"How many of our special views and consequent acts, for instance, arose from the accident of birth, the opinions of those among whom we are educated, and so on." "Man's interference with nature" is never successful. "As is well known, Nature never corrects herself." "What a confused mixture of malice and feminine weakness" was Mary. "Let a woman's heart seem ever so cold, glacier flowers will ever be found on it." "In love great pleasures jostle great sorrows." "No man's soul is alone, Laocoon or Tobit,-the serpent has it by the heart or the angel by the hand." "All the joints of his [Bothwell's or Mary's] life were torn, dislocated by these strong horses of Fate tied to his vitals and pulling in different ways." Darnley captured her in a moment of weakness, and her desire for him flashed up into flame as soon as she was caught, through the eye, by his physical graces and training. He was hand fasted to her early in April, 1566, but not actually married until 29th of July following. Meanwhile they lived on the most intimate terms. After marriage her love was extinguished almost as suddenly as it had been enkindled, by his weakness and vileness. All this time there is a strange, sometimes strikingly evident, and at others almost imperceptible, thread, fine as silk, but strong as Fate, connecting her with Bothwell. When at length her passion for this "REAL MAN" took possession of her, the long pent-up flood burst every barrier, and bore her away with it as helpless as an ice dam, which, between heat and freshet, is first crushed or broken down, then torn away, and finally borne off shattered and shattering by the raging stream. Every human being is a product! Not to trace cause and effect beyond her grandparents, what was her grandfather, James IV.? (Burton, iii. 80-81.) "He was one who pleased the world and bought golden opinions from it, diverting censure from his failings, which were many and flagrant. He was a libertine, and that in a form which was likely to set the fashion in that direction, one of the direst mischiefs which a king can do to a people; for, however self-willed they may be and disinclined to submission, a sovereign can always make himself the absolute lord of fashion. The same failings in his father were dealt with severely and scornfully, and a favorite mistress was bandied among the people by the contemptuous name of the 'Daisy.' This was the result of the sordid and unroyal ways of that king. The son's mistresses are seen in succession passing in splendor before an admiring people. At the beginning of his reign, while he is yet but a boy, his mistress, Lady Margaret Drummond, comes on the stage conspicuous in her grandeur, to become still more conspicuous in her fate; for she and her sister died. together at Drummond Castle, so suddenly and in such a manner as to convince all that poison had been at work."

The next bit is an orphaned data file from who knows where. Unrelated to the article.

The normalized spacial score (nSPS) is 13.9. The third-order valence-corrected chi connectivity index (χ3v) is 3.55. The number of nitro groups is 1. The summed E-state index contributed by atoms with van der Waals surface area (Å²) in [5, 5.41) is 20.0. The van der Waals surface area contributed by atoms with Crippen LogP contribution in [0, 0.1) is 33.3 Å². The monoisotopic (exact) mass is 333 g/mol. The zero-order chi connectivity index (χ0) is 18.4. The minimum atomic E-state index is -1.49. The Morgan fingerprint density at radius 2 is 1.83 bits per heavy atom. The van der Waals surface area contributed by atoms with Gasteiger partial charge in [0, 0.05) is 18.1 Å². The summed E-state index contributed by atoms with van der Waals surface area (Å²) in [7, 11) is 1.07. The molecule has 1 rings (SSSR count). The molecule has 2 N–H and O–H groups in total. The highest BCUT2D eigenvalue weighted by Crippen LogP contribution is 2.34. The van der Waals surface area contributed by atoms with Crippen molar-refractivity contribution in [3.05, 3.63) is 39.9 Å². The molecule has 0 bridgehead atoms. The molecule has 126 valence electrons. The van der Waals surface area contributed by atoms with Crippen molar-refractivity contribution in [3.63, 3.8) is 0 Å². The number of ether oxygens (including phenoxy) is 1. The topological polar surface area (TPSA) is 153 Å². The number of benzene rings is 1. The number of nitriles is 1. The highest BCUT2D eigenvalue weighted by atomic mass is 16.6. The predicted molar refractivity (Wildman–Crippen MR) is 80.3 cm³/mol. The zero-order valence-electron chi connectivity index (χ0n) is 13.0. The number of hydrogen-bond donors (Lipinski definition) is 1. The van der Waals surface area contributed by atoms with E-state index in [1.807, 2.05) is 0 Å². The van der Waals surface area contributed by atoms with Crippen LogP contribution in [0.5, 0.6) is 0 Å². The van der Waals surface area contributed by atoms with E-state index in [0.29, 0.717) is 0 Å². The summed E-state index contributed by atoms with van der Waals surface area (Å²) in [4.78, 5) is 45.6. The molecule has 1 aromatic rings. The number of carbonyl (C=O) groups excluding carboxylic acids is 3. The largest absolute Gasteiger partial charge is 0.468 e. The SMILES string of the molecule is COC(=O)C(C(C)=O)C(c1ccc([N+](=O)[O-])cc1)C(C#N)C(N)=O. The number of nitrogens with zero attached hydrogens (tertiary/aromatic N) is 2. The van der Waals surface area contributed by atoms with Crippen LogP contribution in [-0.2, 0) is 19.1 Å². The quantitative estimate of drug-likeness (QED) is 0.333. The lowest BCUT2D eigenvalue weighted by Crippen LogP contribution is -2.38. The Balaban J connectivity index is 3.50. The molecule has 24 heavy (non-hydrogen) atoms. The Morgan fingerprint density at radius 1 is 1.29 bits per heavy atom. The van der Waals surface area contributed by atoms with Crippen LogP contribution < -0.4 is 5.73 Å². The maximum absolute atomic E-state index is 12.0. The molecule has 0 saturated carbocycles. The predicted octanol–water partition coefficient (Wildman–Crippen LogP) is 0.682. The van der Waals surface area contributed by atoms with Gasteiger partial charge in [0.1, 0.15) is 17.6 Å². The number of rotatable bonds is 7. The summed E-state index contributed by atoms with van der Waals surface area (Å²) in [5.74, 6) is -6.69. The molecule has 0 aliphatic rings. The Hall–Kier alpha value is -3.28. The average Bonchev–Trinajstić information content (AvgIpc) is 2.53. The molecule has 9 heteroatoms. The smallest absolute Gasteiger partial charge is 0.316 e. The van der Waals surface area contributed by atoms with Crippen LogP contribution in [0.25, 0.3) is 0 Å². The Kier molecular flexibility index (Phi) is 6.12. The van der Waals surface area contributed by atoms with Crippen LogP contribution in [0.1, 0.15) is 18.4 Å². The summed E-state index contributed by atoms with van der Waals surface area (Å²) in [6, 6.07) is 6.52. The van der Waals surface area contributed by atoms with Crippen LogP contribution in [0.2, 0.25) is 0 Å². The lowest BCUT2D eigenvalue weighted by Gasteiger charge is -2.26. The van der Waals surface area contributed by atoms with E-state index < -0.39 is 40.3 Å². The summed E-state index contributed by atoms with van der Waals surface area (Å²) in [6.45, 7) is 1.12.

What was her grandmother, Margaret of Lancaster, worthy sister of Henry VIII. of England? The marriage tie sat very lightly upon her. The story of her marriages and divorces, repeated and

glaring, have been too often related to need repetition here. One of her fancies, however, is seldom alluded to, and yet it must have been patent, because it is the subject of a picture reproduced in Pinkerton's "Scottish Gallery." It represents Margaret and the Duke of Albany, Regent of Scotland, together, and is supposed to have been painted in 1522, when the connection became notorious, and her brother, Henry VIII., and Cardinal Wolsey loudly accused her of adultery. Between the faces a butterfly is painted, the indication of "an amour voltige," to which a guard or attendant behind the queen is pointing with his finger. This fine picture, probably painted in the north of England, is half satiric and political. Margaret's husband, Angus, was in the English interest; Albany, her temporary lover, always in the French; and thus it was some English artist gave vent to his feelings against the determined opponent of his country. James V. was certainly as loose in his morals as his father and his mother. Burton says "He would, according to modern notions, be called a profligate." He left behind him six illegitimate children, amply endowed and highly placed, besides a number not acknowledged. The best known of those six was James Stuart, at first Prior of St. Andrew's, then Earl of Murray, and finally Regent of Scotland. Very extensive reading discovers no direct charge against Mary of Guise, Mary's mother, but she was of the house of Lorraine, in whose veins, prince or prelate, the blood flowed fiercely and furiously. Somewhere it is hinted that she stood in a peculiar relation to the magnificent Cardinal Beaton, and undoubtedly she did considerable flirting with Bothwell's father, if not more. These were the times and manners that justified such verses as Scott's, in his 66 Bridals of Triermain," Canto II., ¶ XVIII,—

"And still these lovers' fame survives,

For faith so constant shown:

There were two who loved their neighbors' wives,

And one who loved his own."

To this the author adds as a note an extract from Ascham's "Schoolmaster," written about the time of Mary's birth: "In our forefathers' tyme, when Papistrie, as a standyng poole, covered and overflowed all England, fewe books were read in our tongue, savying certaine bookes of chevalrie, as they said, for pastime and pleasure; which, as some say, were made in the monasteries by idle monks or wanton chanons. As one, for example, 'La Morte d'Arthure;' the whole pleasure of which book standeth in two speciale poynts-in open manslaughter and bold bawdrye; in which booke they be counted the noblest knightes that do kill most men without any quarrell, and commit fowlest adoulteries by sutlest shiftes; as Sir Launcelot, with the wife of King Arthur, his master; Sir Triestram with the wife of King Marke, his uncle; Sir Lameracke, with the wife of King Lote; that was his own